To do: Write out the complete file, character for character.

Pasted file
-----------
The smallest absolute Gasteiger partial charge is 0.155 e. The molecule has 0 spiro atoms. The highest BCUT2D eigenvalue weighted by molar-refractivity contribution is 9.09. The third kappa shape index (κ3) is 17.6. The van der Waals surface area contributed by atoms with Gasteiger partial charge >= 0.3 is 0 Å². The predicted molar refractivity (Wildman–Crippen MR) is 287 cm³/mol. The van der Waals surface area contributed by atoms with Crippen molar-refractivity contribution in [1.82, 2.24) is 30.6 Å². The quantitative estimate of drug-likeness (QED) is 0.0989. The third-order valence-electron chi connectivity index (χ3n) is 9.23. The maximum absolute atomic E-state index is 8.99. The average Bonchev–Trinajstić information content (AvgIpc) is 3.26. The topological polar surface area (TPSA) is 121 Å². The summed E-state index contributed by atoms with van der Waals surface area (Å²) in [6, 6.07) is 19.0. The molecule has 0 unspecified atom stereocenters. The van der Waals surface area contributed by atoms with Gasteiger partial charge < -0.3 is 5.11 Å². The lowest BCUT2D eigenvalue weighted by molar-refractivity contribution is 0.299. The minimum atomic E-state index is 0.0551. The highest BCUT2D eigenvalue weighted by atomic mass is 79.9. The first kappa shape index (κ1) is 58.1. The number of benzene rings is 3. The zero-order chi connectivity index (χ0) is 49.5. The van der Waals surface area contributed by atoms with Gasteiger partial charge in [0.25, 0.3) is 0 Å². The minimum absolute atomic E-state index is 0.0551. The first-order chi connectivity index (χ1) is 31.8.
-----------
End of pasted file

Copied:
The smallest absolute Gasteiger partial charge is 0.155 e. The molecule has 0 spiro atoms. The highest BCUT2D eigenvalue weighted by molar-refractivity contribution is 9.09. The third kappa shape index (κ3) is 17.6. The van der Waals surface area contributed by atoms with Gasteiger partial charge >= 0.3 is 0 Å². The predicted molar refractivity (Wildman–Crippen MR) is 287 cm³/mol. The van der Waals surface area contributed by atoms with Crippen molar-refractivity contribution in [1.82, 2.24) is 30.6 Å². The quantitative estimate of drug-likeness (QED) is 0.0989. The third-order valence-electron chi connectivity index (χ3n) is 9.23. The maximum absolute atomic E-state index is 8.99. The average Bonchev–Trinajstić information content (AvgIpc) is 3.26. The topological polar surface area (TPSA) is 121 Å². The summed E-state index contributed by atoms with van der Waals surface area (Å²) in [6, 6.07) is 19.0. The molecule has 0 unspecified atom stereocenters. The van der Waals surface area contributed by atoms with Gasteiger partial charge < -0.3 is 5.11 Å². The lowest BCUT2D eigenvalue weighted by molar-refractivity contribution is 0.299. The minimum atomic E-state index is 0.0551. The highest BCUT2D eigenvalue weighted by atomic mass is 79.9. The first kappa shape index (κ1) is 58.1. The number of benzene rings is 3. The zero-order chi connectivity index (χ0) is 49.5. The van der Waals surface area contributed by atoms with Gasteiger partial charge in [0.25, 0.3) is 0 Å². The minimum absolute atomic E-state index is 0.0551. The first-order chi connectivity index (χ1) is 31.8.